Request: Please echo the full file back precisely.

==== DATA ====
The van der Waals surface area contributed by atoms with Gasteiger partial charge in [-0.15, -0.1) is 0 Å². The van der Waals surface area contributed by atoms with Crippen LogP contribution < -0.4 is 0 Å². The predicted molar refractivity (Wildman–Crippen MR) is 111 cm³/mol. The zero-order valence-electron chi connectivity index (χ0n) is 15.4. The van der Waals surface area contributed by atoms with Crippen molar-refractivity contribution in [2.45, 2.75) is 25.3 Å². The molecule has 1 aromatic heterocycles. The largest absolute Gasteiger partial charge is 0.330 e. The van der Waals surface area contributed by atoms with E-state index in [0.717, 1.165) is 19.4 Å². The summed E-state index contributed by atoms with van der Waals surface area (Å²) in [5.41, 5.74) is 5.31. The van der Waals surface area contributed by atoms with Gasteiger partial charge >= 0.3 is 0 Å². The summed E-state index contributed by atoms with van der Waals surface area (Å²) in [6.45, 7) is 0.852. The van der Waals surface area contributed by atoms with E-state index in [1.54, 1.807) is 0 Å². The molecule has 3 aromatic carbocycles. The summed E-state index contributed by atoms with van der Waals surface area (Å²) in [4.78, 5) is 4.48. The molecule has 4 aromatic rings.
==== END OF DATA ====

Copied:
The van der Waals surface area contributed by atoms with Gasteiger partial charge in [-0.15, -0.1) is 0 Å². The van der Waals surface area contributed by atoms with Crippen LogP contribution < -0.4 is 0 Å². The predicted molar refractivity (Wildman–Crippen MR) is 111 cm³/mol. The zero-order valence-electron chi connectivity index (χ0n) is 15.4. The van der Waals surface area contributed by atoms with Crippen molar-refractivity contribution in [2.45, 2.75) is 25.3 Å². The molecule has 1 aromatic heterocycles. The largest absolute Gasteiger partial charge is 0.330 e. The van der Waals surface area contributed by atoms with E-state index in [0.717, 1.165) is 19.4 Å². The summed E-state index contributed by atoms with van der Waals surface area (Å²) in [5.41, 5.74) is 5.31. The van der Waals surface area contributed by atoms with Gasteiger partial charge >= 0.3 is 0 Å². The summed E-state index contributed by atoms with van der Waals surface area (Å²) in [6.45, 7) is 0.852. The van der Waals surface area contributed by atoms with E-state index in [1.54, 1.807) is 0 Å². The molecule has 3 aromatic carbocycles. The summed E-state index contributed by atoms with van der Waals surface area (Å²) in [4.78, 5) is 4.48. The molecule has 4 aromatic rings.